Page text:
FIG. 2 is an exemplary plan view of FIG. 1, which shows the solar collector 14 comprising a plurality of roof panels 22. FIG. 3 shows an exemplary perspective view of the solar collector 14 viewed from section Y-Y in FIG. 2. FIG. 3 illustrates a typical arrangement of roof panels 22 comprising at least one roof sheet 24. Each roof sheet 24 is coupled to its respective adjoining sheets across a sheet-to-sheet joint 44. As further illustrated in FIG. 3, each roof panel 22 is coupled to its respective adjoining panels across a panel-to-panel joint 42, supported by a suitable structure 18 at a pre-determined span length “L” and a pre-determined span width “W”.

The roof sheet 24 comprises a transparent thermoplastic polymer material. Roof sheet 24 desirably allows a substantial portion of the solar radiation 11, greater than about 80 percent for example, to be transmitted through the roof panels 22. On the other hand, the roof panels 22 should desirably have sufficient thermal insulating capacity to retain thermal energy gained by the fluid 15 from the solar radiation 11 in the solar collector 14. The polymer materials suitable for the roof sheet 24 having aforesaid properties of suitable transparency and insulation capacity, include, but are not limited to, polycarbonate, polyethylene, polymethyl methacrylate, polyvinyl fluoride and polypropylene. In particular embodiments, each of the roof panels 22 has a heat transfer coefficient typically less than about 3 W/m2 0K. Accordingly, fabricating roof panels 22 from such polymer roof sheet 24 ensures improved thermal performance of the solar collector 14 while maintaining adequate transmission of solar radiation to the fluid 15 (see FIG. 1 through FIG. 3.)

FIG. 4 through FIG. 7 shows each of the roof sheets 24 comprising at least one wall 76 having a wall thickness “t1” (indicated by Reference numeral 28) and an overall thickness “t3” (indicated by Reference numeral 26). FIG. 4 through FIG. 7 show exemplary embodiments of the wall 76 and cross-sectional configuration of the roof sheet 24 comprising a plurality of walls 76. Such roof sheets 24 having a plurality of walls 76 include, for example a twin-wall roof sheet (FIG. 4 and FIG. 7), a triple-wall roof sheet (FIG. 5) and a five-wall roof sheet (FIG. 6).

Suitable cross-sectional configurations of the roof sheet 24 include, for example, a box configuration (FIG. 4 and FIG. 5), a tunnel configuration (FIG. 6) and an inclined configuration (FIG. 7). FIG. 4 and FIG. 5 depict the box cross-sectional configuration, characterized by rectangular shape. A tunnel cross sectional configuration, depicted in FIG. 6 has a top wall (designated by reference numeral 82) constructed of a typical curved inner surface 78 between two successive vertical ribs 64. Inclined cross-sectional configuration depicted in FIG. 7 has typical inclined-ribs or crossed-ribs 80 connecting the plurality of walls 76.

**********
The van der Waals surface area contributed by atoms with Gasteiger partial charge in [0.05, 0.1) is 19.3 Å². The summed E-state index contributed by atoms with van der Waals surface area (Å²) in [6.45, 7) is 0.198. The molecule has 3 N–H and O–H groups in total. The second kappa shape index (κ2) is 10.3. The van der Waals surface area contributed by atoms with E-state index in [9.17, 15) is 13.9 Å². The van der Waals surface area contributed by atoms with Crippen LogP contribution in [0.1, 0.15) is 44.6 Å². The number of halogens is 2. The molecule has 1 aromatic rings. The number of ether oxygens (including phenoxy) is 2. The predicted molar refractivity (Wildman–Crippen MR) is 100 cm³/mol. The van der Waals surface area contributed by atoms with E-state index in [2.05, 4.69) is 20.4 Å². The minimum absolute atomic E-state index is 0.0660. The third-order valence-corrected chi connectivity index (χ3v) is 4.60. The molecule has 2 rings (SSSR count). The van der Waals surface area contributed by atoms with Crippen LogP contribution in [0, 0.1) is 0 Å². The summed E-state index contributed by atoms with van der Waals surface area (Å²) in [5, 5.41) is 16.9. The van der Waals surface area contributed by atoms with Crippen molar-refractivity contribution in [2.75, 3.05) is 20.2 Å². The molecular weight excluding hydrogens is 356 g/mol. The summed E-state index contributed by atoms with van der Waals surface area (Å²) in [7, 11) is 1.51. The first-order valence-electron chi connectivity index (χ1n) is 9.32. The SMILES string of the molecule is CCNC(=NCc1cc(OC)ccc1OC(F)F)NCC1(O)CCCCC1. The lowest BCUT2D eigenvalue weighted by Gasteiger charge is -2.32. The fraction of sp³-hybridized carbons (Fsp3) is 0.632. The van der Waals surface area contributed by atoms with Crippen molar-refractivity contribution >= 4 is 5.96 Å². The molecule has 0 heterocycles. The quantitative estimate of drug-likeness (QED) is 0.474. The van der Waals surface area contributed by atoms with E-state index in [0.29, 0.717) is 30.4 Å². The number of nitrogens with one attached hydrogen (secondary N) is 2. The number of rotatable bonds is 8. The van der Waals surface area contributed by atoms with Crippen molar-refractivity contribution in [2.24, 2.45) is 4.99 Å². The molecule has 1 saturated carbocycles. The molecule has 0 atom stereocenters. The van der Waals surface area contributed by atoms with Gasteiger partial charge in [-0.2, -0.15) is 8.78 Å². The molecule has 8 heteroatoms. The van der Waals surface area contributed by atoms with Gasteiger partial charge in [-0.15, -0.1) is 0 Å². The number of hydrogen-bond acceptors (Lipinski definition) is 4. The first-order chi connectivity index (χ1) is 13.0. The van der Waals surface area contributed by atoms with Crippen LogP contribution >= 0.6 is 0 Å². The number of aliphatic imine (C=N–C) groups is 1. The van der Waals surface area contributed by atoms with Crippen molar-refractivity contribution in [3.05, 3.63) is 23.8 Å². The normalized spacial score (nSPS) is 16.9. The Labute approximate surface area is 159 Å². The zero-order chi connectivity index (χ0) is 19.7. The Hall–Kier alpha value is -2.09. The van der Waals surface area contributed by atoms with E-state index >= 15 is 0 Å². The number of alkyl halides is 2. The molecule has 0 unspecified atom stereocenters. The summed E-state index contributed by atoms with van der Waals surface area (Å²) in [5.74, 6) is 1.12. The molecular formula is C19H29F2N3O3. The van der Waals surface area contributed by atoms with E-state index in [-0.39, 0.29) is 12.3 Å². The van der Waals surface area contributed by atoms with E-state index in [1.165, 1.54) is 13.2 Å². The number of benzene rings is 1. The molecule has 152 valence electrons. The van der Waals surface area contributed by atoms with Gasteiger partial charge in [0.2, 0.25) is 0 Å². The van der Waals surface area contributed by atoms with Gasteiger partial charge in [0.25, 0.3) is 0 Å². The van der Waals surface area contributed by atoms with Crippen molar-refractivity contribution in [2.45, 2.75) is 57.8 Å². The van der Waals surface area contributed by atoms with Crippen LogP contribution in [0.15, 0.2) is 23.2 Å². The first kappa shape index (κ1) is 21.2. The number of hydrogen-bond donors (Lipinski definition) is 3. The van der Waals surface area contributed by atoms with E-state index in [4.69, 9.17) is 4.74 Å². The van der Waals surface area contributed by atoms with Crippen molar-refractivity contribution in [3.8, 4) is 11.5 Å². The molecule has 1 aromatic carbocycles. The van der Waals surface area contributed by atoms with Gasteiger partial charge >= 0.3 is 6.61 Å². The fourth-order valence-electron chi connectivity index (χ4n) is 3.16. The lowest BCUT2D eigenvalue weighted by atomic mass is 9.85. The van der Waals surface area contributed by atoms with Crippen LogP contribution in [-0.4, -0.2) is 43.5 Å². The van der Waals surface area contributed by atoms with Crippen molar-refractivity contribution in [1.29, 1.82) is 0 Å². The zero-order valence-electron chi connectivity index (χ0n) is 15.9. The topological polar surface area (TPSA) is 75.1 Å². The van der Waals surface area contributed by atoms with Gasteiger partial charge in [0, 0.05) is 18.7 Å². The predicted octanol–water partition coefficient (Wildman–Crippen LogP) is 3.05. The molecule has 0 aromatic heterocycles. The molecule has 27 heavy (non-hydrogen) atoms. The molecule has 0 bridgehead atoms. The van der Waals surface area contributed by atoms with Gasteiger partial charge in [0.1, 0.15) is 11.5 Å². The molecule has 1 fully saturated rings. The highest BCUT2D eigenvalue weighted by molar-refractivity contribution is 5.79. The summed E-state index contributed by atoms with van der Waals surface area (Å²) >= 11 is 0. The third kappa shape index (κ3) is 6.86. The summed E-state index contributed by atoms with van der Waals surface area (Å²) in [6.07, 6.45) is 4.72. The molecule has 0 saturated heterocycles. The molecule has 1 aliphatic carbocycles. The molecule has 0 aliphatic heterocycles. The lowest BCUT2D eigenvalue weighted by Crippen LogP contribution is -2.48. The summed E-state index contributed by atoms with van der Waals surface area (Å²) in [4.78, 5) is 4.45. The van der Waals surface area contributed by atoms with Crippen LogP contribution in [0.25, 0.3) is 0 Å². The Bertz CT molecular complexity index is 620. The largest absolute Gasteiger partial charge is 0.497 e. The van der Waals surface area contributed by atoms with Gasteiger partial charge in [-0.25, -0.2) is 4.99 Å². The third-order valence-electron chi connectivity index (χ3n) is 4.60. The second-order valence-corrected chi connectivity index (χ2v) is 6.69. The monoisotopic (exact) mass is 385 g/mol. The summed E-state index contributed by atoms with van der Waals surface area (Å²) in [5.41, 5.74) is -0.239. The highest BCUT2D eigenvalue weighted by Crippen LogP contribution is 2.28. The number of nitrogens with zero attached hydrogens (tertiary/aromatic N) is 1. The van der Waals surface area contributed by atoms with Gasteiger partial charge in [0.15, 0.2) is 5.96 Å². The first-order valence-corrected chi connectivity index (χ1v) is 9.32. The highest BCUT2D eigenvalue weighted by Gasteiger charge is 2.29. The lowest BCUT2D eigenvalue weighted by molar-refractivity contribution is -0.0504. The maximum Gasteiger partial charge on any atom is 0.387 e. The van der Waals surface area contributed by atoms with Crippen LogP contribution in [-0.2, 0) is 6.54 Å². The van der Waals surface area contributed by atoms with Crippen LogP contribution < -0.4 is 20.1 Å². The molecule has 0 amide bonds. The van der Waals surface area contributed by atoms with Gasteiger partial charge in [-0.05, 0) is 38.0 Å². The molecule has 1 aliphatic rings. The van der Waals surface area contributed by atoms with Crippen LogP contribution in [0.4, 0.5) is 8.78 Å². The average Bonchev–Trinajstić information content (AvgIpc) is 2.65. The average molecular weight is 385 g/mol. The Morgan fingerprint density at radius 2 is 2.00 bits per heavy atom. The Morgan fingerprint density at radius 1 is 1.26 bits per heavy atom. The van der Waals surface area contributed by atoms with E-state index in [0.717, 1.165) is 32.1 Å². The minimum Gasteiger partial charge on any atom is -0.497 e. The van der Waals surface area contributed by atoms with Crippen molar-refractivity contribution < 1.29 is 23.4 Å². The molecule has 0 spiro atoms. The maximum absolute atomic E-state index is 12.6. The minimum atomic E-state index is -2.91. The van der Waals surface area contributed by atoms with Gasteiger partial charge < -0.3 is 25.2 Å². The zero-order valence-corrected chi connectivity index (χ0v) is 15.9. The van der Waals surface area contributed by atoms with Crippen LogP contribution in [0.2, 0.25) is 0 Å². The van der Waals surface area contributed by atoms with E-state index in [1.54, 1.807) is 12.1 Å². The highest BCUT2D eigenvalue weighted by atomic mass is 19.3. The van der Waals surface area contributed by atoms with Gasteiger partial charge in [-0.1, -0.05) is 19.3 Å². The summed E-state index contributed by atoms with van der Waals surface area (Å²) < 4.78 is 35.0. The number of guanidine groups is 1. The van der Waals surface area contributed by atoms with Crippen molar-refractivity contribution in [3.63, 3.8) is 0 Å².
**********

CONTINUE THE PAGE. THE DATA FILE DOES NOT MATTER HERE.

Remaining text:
In some embodiments, the walls 76 have a thickness “t1” in the range from about 0.4 mm to about 2 mm. In certain embodiments, the thickness “t1” is in the range from about 0.5 mm to about 1.2 mm. In certain other embodiments, the thickness “t1” is in the range from about 0.6 mm to about 0.9 mm. Generally, designing the thickness “t1” of the wall 76 depends on a trade-off relationship among certain factors such as, for example, mechanical rigidity of the roof sheet 24 and manufacturing constraints thereof. For example, referring to FIG. 4 through FIG. 7, as the number of walls 76 making up the roof sheet 24 increases, significant gains in mechanical rigidity occur, but at the expense of the ease with which the roof sheet 24 is manufactured.

In some other embodiment, overall thickness “t3” (indicated by Reference numeral 26) is in the range from about 10 mm to about 50 mm. In certain embodiments, the thickness “t3” is in the range from about 12 mm to about 25 mm. In certain other embodiment, the thickness “t3” is in the range from about 15 mm to about 18 mm. Generally, designing the overall thickness “t3” of the roof sheet 24 depends on trade-off among factors, such as, for example mechanical rigidity under overall static and dynamic load experienced by the roof sheet 24 and manufacturing limitations such as extrudability thereof.